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Thu, 11 Oct 2012 10:09
In this hilarious book of tongue-in-cheek poetry, Francesco Marciuliano, the author of the internationally syndicated comic strip "Sally Forth" helps cats unlock their creative potential and explain their odd behavior to ignorant humans.
Cat lovers can rejoice in the quirkiness of their feline friends with these insightful and curious poems from the singular mind of house cats. In this fully illustrated book of tongue-in-cheek poetry, the author of the internationally syndicated comic strip Sally Forth helps cats unlock their creative potential and explain their odd behavior to ignorant humans, With titles like 'Who Is That on Your Lap?, This is My Chair, Kneel Before Me, Nudge, and Some of My Best Friends Are Dogs, the poems collected in I Could Pee on This perfectly capture the inner workings of the cat psyche. With photos of the cat authors throughout, I Could Pee on This shows cats at their wackiest and most lovable.
Thu, 23 Feb 2012 11:16
We have a competition running at the moment to win a trip to India. It's one of our best ever. We thought it would be nice to highlight some Indian literature to compliment the competition but it's actually quite difficult to find contemporary Indian writers, in print, in translation and available. But we have put together a nice little list of classical Sanskrit epics alongside more recent Poetry and fiction.
Of course, it would be remiss of us not to mention the great Indian writing in English that include such well known names as Vikram Seth, Salman Rushdie, Arundhati Roy, Amitav Ghosh, Rohinton Mistry, Vikram Chandra, Vikas Swarup, Anita Desai, Kiran Desai, Jhumpa Lahiri, Aravind Adiga and Gita Mehta.
Wed, 02 Feb 2011 10:05
When Jo Shapcott's poetry book 'Of Mutability' won this year's Costa Book of the Year there was nearly universal agreement with the choice. There was some anxiety in the book trade that a poetry title winning the award would not deliver as many sales as a book from another genre (we've sold out at the time I'm writing this so could well have been an unnecessary concern).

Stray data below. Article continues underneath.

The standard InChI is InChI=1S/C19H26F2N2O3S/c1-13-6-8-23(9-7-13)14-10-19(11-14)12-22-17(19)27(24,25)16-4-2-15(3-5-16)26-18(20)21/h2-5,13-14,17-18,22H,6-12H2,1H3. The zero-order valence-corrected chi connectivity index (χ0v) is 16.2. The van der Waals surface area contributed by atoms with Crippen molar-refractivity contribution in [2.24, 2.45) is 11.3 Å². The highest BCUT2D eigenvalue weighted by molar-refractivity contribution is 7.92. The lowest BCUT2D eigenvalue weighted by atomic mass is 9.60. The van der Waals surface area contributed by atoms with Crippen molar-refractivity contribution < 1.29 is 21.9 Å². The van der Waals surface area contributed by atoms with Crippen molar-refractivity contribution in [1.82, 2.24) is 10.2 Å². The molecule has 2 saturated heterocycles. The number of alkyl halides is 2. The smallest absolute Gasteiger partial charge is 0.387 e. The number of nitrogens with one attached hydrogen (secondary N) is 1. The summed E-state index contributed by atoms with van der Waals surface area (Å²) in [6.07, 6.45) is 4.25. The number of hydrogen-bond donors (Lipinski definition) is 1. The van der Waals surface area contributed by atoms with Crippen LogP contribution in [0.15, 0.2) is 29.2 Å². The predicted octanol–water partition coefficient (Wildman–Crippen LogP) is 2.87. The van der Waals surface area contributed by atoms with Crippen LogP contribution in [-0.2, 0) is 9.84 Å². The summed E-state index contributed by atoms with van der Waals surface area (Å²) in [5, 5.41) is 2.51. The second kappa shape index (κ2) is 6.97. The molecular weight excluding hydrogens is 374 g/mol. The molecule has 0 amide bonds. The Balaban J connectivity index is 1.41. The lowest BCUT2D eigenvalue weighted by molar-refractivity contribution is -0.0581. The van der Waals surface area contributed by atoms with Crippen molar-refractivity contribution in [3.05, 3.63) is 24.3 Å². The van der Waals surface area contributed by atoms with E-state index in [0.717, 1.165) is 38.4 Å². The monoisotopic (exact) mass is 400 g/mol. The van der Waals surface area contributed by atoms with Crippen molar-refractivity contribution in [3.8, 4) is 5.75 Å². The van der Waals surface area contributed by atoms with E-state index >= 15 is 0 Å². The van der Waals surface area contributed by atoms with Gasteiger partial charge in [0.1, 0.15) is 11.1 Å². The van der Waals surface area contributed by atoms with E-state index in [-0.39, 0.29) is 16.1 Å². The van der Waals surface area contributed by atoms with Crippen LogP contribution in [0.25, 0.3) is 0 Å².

Poetry, I think, could be an almost perfect literary form our 'snackable' culture, yet it's still an art form that many people find it hard to access. Unlike a novel people are unlikely to pick up a collection of poems and read it from beginning to end, indeed that isn't what they're designed for. Also there is a misconception (I think) that they're too highbrow and inaccessible.
I've been especially enjoying two titles recently, Paul Muldoon's 'Maggot' and ' Simon Armitage's 'Seeing Stars'. My trick for picking them up and reading a poem at a time? Leaving them by my laptop to read whilst Windows boots up. Of course if you have a machine that's faster than mine you might need to try some Emily Dickinson. Why not try to slip in some poetry in some of your dead time?
Fri, 21 Jan 2011 08:52
This Monday coming, the winner is announced for the 2010 T.S. Eliot Prize. Those of you within reach of London's South Bank can hear nine of the ten shortlisted poets reading from their work. It's at the Royal Festival Hall and tickets are still available.
The shortlist contains collections by Simon Armitage (last year's chair of the judges), Annie Freud, John Haynes, Seamus Heaney, Pascale Petit, Robin Robertson, Fiona Sampson, Brian Turner, Derek Walcott and Sam Willetts.
Thu, 08 Oct 2009 02:49
Today is National Poetry Day and its theme is "Heroes and Heroines"...
And talking of poetic heroes, last night Don Paterson won the 2009 Forward poetry prize. And his fellow Faber poet, Emma Jones, picked up the £5,000 Felix Dennis Prize Best First Collection for her "elliptical and visionary" debut The Striped World.
Sixteen years after he debuted on the poetry scene with the acclaimed collection Nil Nil, Don Paterson has triumphed over one of the strongest poetry shortlists in years to take the Forward prize for best collection with Rain, a work which judges said showed the Scottish poet's "total mastery of his art".
Paterson, 45, beat a line-up of acclaimed poets including Peter Porter, Sharon Olds and Glyn Maxwell to win the £10,000 award for Rain, a continuation of his personal and philosophical exploration of the world around him (more...)
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